J. Swift: Gulliver, Modest Proposal, Tale of Tub, Poems, Letters, More


Well-Known Member
Aug 21, 2010
Has it ever happened to you that you suddenly realized: "Why, X is one of my favorite authors!" when you hadn't been in the habit of thinking of that writer as such?

That just happened to me, and so here's a place to discuss the author I had in mind, Jonathan Swift (1667-1745). I've been reading Gulliver's Travels as student and teacher for over 40 years, and I suppose it was because I rarely took up his work except in connection with a studently or teacherly obligation that it's taken me so long to realize he's one of my favorites. (But studently or teacherly obligation had me taking up Swift pretty much every few years, as it's happened.)

I'm reading the whole book for about the sixth time at the moment. I've also read the First Voyage (Lilliput) a couple of extra times and the Fourth Voyage (Houyhnhnms) perhaps three extra times. And once again I'm delighted be the fecundity of Swift's imagination. He truly is an important forbear of the famous science fictionists such as Wells. This hit me, for example, in reading again the Second Voyage (Brobdingnagians), in which Gulliver's description of the thunderous voices of the giants towering above him reminded me of the hapless humans terrified by the cries of the Martian tripods. Again and again in the first two Voyages you see Swift employing "science-fictional" effects. C. S. Lewis says (in The Discarded Image) that prior to Swift, authors might write of giants but they don't give a sense of scale. (For example, in Spenser's Faerie Queene the dragon fought by the Redcross Knight is as big as a hill, but may be mortally wounded by a sword.) Thus, Lewis says, "Gulliver was a great novelty." Swift lavishes much care on such details. Science fiction often gives us the oddity of human beings seen through alien eyes. You get this with Gulliver when, after a sojourn among some unknown people, he returns to humanity and sees us with "alien" eyes.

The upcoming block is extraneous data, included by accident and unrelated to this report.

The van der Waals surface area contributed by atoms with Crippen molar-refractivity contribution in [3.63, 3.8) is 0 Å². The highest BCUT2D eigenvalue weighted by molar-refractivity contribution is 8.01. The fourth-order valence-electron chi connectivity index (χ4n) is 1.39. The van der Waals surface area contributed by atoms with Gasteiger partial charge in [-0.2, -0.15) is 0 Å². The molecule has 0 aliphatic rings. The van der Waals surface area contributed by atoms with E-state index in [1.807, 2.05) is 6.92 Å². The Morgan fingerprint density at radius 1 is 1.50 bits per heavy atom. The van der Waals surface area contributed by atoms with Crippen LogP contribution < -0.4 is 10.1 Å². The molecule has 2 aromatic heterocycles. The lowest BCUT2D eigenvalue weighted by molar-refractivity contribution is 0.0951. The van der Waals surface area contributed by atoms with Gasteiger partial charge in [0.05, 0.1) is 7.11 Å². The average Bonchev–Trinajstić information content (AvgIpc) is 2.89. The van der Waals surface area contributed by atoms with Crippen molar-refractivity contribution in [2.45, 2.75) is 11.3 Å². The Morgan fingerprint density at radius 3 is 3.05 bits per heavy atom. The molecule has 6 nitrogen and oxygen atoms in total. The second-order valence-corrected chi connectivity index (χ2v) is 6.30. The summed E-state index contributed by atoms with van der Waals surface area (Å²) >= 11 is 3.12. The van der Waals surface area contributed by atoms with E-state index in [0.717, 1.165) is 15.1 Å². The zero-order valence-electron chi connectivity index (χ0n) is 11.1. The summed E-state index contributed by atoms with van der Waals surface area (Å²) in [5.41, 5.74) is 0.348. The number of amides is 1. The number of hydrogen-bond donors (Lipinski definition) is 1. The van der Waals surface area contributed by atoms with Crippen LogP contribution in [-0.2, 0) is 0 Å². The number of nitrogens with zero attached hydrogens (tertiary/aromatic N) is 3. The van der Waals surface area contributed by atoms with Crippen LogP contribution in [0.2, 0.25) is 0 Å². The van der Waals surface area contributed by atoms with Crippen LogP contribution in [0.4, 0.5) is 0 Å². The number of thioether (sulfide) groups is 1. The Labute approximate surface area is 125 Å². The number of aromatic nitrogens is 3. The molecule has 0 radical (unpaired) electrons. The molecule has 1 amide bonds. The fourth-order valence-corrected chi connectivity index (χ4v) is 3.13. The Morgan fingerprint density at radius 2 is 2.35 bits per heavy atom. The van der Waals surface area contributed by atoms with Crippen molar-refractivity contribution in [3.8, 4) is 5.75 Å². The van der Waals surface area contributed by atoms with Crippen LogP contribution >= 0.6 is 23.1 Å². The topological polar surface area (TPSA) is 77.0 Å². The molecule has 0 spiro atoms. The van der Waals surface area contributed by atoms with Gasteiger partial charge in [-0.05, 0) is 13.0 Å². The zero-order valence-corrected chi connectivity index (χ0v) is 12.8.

I suppose the Third Voyage (with the flying island of Laputa, the Land of the Sorcerers Glubbdubdrib, etc.) is the least-read of the four, but that's what I'm reading now. It is full of ingenuity.

Sure, Swift is a satirist -- and if you haven't read Swift you've perhaps avoided him because you thought he would be loaded with outdated satire of figures of his day whose names would mean nothing to you, etc., and what's more boring than a joke that has to be painstakingly explained? In Gulliver at least this element is hardly a problem, in my opinion, because the satirical inventions make good sense without one having to look up a bunch of tedious notes. Swift's style is vigorous.

Maybe you've been put off Swift because you've heard he hated humanity. I'm not at all sure that's the case, though it could be discussed here. But perhaps the key is to see if Swift doesn't like to tease and to "vex" his readers. Certainly he is like Lovecraft in this (as in other things that I might mention later), that he is sometimes rather aggressively disposed towards human beings as incorrigibly self-important. But my sense is that Swift and Lovecraft combined with that trait a great fondness for a circle of intimates.

Any thoughts to share on Swift or his writings, even particular passages in one or other of them?
True fact - he was dean of my parish and wrote Tale of a Tub about 1/2 a mile away from where I'm sitting. The ruins of his church are called The Bishop's Palace and my kids were christened in its baptism font. (He also built a round house because he believed evil lurks in corners but it was burned down when I was very young.)

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